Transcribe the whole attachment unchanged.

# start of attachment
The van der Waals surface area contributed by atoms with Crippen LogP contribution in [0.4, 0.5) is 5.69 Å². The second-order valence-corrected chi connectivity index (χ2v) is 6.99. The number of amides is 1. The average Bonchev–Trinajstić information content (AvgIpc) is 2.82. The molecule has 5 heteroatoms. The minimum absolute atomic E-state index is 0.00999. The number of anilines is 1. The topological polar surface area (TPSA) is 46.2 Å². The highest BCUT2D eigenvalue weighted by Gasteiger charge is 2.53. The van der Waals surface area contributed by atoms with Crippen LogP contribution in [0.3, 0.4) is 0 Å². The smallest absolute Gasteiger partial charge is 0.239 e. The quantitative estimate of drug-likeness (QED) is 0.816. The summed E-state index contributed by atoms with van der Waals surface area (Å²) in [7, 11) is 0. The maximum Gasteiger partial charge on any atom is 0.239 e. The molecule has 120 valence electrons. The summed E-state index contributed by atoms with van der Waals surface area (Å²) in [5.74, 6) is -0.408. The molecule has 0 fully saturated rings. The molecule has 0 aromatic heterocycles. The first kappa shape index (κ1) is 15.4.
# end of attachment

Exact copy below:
The van der Waals surface area contributed by atoms with Crippen LogP contribution in [0.4, 0.5) is 5.69 Å². The second-order valence-corrected chi connectivity index (χ2v) is 6.99. The number of amides is 1. The average Bonchev–Trinajstić information content (AvgIpc) is 2.82. The molecule has 5 heteroatoms. The minimum absolute atomic E-state index is 0.00999. The number of anilines is 1. The topological polar surface area (TPSA) is 46.2 Å². The highest BCUT2D eigenvalue weighted by Gasteiger charge is 2.53. The van der Waals surface area contributed by atoms with Crippen LogP contribution in [0.3, 0.4) is 0 Å². The smallest absolute Gasteiger partial charge is 0.239 e. The quantitative estimate of drug-likeness (QED) is 0.816. The summed E-state index contributed by atoms with van der Waals surface area (Å²) in [7, 11) is 0. The maximum Gasteiger partial charge on any atom is 0.239 e. The molecule has 120 valence electrons. The summed E-state index contributed by atoms with van der Waals surface area (Å²) in [5.74, 6) is -0.408. The molecule has 0 fully saturated rings. The molecule has 0 aromatic heterocycles. The first kappa shape index (κ1) is 15.4.